Maybe Phoenix doesn't have that one skyscraper that rises above the rest like the Empire State Building and, sure, stucco abounds, but there are plenty of gems by big-name architects who found inspiration in the desert.
These archetypal homes around the Valley, either built by our most notable architects or familiar to even the newest Phoenician, help make this city what it is. We've rounded up ten of these iconic homes, from mansions to ruins, that are oh so Phoenix.
When people think of Arizona architects, there's one name that usually comes to mind before any other: Frank Lloyd Wright. And out of all Wright's masterful pieces of architecture, Taliesin West is both iconically Wright and iconically Phoenix. Located in the McDowell Mountains just outside of Scottsdale, Taliesin West sits right at the earth's surface, half below and half above, blending seamlessly into the surrounding desert landscape. What once was Wright's winter home now houses the the Frank Lloyd Wright Foundation and Taliesin, The Frank Lloyd Wright School of Architecture. If you want to visit Taliesin West, tours are available Thursday through Monday during the summer but seven days a week during the rest of the year. For more information, visit franklloydwright.org.
L. Ron Hubbard House
We don't think many will disagree if we say Scientology is. . . interesting. Whether you're fully devoted to the controversial belief system or think it's a bunch of poppy-cock, it might pique your curiosity to know that the philosophical religion started in a house located in the Valley at the base of Camelback Mountain. Scientologists say it was in this home that L. Ron Hubbard, the founder of Scientology, researched and discovered the human soul and scribed the first books of the religion. The L. Ron Hubbard house is not open for public tours, but more information can be found at lronhubbard.org.
If you showed a photo of Tovrea Castle to any Phoenician, they would recognize it. But we would bet a majority of those people wouldn't know what the wedding-cake shaped building is or even what it's called. Well, take note, people. Tovrea Castle at Carraro Heights was originally meant to be the centerpiece of a resort built by Italian-born Alessio Carraro. However, the resort was never completed, and all that remained was the castle-like structure. In 1931, meat-packing mogul Edward Ambrose (“E.A.”) Tovrea bought the property from Carraro but died a year later, leaving his wife to live in the residence by herself. The City of Phoenix purchased Tovrea Castle in 1993. People can tour this historic landmark now, but the tours must be booked in advance. See tovreacastletours.com for more info.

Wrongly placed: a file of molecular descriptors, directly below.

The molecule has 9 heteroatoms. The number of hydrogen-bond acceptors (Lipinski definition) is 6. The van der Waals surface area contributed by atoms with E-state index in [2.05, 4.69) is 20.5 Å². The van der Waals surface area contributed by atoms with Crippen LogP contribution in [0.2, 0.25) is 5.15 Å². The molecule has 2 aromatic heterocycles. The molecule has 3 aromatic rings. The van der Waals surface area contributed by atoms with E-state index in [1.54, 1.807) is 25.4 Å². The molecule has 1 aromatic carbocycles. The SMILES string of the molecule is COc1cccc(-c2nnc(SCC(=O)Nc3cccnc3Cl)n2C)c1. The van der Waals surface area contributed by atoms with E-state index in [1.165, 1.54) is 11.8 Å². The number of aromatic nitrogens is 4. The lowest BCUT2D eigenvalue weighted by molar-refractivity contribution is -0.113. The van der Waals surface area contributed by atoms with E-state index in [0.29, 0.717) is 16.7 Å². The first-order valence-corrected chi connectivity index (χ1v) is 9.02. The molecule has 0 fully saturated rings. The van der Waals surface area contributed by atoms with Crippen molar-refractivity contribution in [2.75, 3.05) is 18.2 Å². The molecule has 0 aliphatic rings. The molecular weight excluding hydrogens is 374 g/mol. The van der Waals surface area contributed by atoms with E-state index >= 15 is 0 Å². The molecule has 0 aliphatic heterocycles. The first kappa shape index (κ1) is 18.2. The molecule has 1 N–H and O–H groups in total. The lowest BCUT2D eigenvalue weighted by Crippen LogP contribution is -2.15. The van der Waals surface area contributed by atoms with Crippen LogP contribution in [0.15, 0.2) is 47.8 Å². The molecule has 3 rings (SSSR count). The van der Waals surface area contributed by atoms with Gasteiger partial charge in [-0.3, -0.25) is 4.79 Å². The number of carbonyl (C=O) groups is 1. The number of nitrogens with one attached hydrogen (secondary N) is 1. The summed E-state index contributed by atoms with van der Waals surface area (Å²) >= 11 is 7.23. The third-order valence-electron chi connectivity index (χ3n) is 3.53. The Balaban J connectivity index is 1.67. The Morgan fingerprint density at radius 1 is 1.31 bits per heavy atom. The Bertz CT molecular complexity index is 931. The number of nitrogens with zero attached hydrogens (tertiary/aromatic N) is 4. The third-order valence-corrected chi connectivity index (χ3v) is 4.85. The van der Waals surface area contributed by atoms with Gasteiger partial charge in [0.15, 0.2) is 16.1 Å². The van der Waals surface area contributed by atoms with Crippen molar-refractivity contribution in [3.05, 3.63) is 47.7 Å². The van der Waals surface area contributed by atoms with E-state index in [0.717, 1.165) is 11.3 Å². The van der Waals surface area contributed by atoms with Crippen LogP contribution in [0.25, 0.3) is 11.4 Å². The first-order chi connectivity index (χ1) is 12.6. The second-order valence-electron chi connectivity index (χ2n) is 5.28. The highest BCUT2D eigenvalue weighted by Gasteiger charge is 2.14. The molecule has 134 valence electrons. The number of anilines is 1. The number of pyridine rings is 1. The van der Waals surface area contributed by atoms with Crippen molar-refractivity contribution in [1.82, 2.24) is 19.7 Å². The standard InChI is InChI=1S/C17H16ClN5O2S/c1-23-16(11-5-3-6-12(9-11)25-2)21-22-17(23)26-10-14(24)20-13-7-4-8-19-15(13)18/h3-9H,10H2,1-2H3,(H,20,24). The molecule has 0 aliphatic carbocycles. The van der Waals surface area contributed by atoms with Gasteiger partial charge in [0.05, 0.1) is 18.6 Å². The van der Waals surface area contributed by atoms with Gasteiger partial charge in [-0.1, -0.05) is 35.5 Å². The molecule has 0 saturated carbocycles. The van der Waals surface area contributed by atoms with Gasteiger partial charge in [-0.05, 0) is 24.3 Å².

Case Study Apartments #1
Al Beadle's Case Study Apartments #1 are the only apartments from the architectural experiment by Arts & Architecture magazine between 1945 and 1966 that were built outside of Los Angeles. The Case Study Houses were meant to act as inexpensive and efficient model homes for the residential housing boom following World War II. These central Phoenix apartments exemplify Beadle's clean, minimalist style, and the signature wooden boardwalk running down the length of the complex speaks to Beadle's mixture of the hard, manmade materials and softer, natural ones. The apartments are still used as active residential units. See the Case Study Apartments #1 Facebook page for more information.
The McCune Mansion, also known as the Hormel Mansion, is huge. We mean really huge, like 13th-largest-privately-owned-home-in-the-entire-nation huge. This gargantuan, 52,000-square-foot home was built in the 1960s for Pennzoil heir Walker McCune and later purchased by Hormel Foods heir George "Geordie" Hormel. The house holds 14 bedrooms, 30 bathrooms, and five kitchens. Sometimes you just can't walk across the length of your massive home to get a snack, we guess. It also boasts such standard home features as an Olympic-sized swimming pool, an ice skating rink, and a 150-seat theater. You know, just the bare minimums for a ridiculously luxurious home. The mansion was listed for sale in 2013 for about $10 million dollars.